On the Short-Lived All-American Girls Professional Baseball League
There's No Crying in Baseball—But There Was Lipstick
In the first half of the 20th century, baseball was the undisputed national pastime for women as well as men. There were industrial softball leagues and tournaments and national organizations. By the early 1940s there were tens of thousands of women’s softball teams.
During World War II this pool of talent found a new outlet. The need for military manpower hurt professional baseball; dozens of minor league teams closed down, and major league rosters were filled with near-middle-aged has-beens and never-wases. With factories hiring Rosie the Riveters to fill in for male factory workers, Cubs owner Philip Wrigley saw an opportunity for something similar: an all-women professional baseball league in case the majors had to be shut down. Scouts recruited from the extensive softball network, and in 1943 a four-team league debuted: the Kenosha Comets, the Racine Belles, the Rockford Peaches, and the South Bend Blue Sox.
The All-American Girls Professional Baseball League (AAGPBL), as it became known, lasted 12 seasons, under three different ownerships. It eventually expanded to as many as 10 teams, all in the Midwest. That’s a pretty good run for a women’s team sport; many an effort since has gone under much faster. Salaries were not startling—$60-$85 a week at first—but well above that of most munitions workers. The managers were men, including a number of former major leaguers, such as Bill Wambsganss, who turned the only unassisted triple play in World Series history in 1920, and Hall of Famer Jimmy Foxx.
At first the women played softball, but the game evolved; it’s best to see the sport the women played as a hybrid between softball and baseball that got closer to the latter over time. By 1948 they were pitching overhand, using a hardball. The women showcased an energetic brand of baseball, running wild on the base-paths and sliding head-first, on account of their uniforms—a one-piece dress, cut four inches above the knees.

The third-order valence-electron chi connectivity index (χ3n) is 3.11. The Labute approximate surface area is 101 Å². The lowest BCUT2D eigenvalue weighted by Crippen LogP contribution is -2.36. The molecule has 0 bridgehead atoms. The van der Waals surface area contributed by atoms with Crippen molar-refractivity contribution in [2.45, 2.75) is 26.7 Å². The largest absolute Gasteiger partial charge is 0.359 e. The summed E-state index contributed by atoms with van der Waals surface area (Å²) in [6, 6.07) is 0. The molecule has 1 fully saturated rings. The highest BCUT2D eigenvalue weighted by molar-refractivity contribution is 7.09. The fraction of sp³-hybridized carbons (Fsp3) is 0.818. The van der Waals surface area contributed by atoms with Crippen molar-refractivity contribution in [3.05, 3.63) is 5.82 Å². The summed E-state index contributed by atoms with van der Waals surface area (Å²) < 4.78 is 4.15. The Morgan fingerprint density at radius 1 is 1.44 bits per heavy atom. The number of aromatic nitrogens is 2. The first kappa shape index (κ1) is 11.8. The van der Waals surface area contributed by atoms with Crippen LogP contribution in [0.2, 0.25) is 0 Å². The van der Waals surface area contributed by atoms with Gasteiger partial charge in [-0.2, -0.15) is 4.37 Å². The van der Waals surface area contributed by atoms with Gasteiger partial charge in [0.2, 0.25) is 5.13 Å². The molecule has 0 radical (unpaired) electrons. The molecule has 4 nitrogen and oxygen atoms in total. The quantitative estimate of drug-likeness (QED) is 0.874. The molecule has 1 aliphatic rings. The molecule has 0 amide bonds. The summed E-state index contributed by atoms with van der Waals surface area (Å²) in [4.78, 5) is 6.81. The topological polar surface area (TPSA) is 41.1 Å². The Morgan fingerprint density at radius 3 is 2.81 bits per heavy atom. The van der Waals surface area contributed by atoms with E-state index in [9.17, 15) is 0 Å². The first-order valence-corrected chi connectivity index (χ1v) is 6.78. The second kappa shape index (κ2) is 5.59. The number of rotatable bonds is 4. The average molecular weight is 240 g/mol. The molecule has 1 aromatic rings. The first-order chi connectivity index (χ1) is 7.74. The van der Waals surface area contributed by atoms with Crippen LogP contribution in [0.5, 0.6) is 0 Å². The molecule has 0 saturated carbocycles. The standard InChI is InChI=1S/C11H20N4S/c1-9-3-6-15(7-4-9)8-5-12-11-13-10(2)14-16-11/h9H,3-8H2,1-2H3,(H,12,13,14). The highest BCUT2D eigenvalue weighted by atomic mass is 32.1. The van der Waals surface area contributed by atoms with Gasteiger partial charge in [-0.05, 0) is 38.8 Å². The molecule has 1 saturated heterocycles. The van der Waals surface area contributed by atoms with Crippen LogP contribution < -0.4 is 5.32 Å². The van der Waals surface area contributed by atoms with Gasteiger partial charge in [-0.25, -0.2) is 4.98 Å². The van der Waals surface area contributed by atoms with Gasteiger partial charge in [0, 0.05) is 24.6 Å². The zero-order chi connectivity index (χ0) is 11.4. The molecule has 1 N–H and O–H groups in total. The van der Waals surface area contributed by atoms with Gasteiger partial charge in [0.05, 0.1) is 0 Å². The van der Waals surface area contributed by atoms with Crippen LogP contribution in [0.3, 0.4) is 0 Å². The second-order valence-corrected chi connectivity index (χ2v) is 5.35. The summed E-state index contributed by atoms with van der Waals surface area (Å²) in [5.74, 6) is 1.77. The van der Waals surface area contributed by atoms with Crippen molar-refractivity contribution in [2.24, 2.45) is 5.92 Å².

At a time when many physical educators of both sexes thought that competition coarsened girls, the league’s management placed an emphasis on femininity. Players took mandatory etiquette lessons and had to follow strict rules of conduct. The handbook, created by the league, gave advice on everything from speech (“no slang or slurry words”) to beauty routines and hygiene (shower after games and dry thoroughly) to sportsmanship and stretching. “You have certain responsibilities,” the guide noted, because you “are in the limelight.”
On-field makeup was compulsory; one player recalled that a chaperone held her back from going to the plate in a tense situation until she refreshed her lipstick. The team chaperone had to approve all social engagements. In each town, there was a list of places not to go.
All of this sounds both curious and condescending, but it was a calculated choice to make these athletes less threatening to the social mores they were so enthusiastically flouting. For these jocks, if the price of playing for real was makeup lessons and stupid rules, so be it. And drawing on talent from all over the country, Canada, and even Cuba—but no African Americans, even after Jackie Robinson had debuted—the AAGPBL teams gave a chance to some 545 athletes. Wally Pipp, the man Lou Gehrig displaced at first base, called Dottie Kamenshek of the Rockford Peaches the “fanciest-fielding first baseman I’ve ever seen, male or female.”
Although the AAGPBL was a wartime innovation, the league hit its peak after the fighting was over, attracting nearly a million fans in 1948. By the early 1950s, though, it was declining. Baseball was back, football was on the rise, and television was providing a different form of family entertainment. The league was also not managed as well as it had been under Wrigley and his successor. Spending on promotion and publicity plummeted, and so did attendance. The league died with a whimper in 1954.
But it had a very American resurrection, courtesy of Hollywood. In 1988 the Baseball Hall of Fame opened its “Women in Baseball” exhibit, and dozens of league alumni attended. So did filmmaker Penny Marshall. Four years later, Marshall released one of the few great baseball movies, A League of Their Own, about the AAGPBL during World War II. The film is not historically precise, and too many of the actors throw like girls; they would never have made the cut. But it captures the spirit of the enterprise, and the players, forgotten for decades, became hometown celebrities.
The movie also added a phrase to the game’s rich lexicon of clichés when the manager, played by Tom Hanks, barked at one of his players: “There’s no crying in baseball.” Of course there is. The players of the AAGPBL knew that as well as anyone. But to a woman, they also recalled their years as professional ballplayers as among the most joyous times of their lives.
From A History of American Sports in 100 Objects. Used with permission of Basic Books. Copyright © 2016 by Cait Murphy.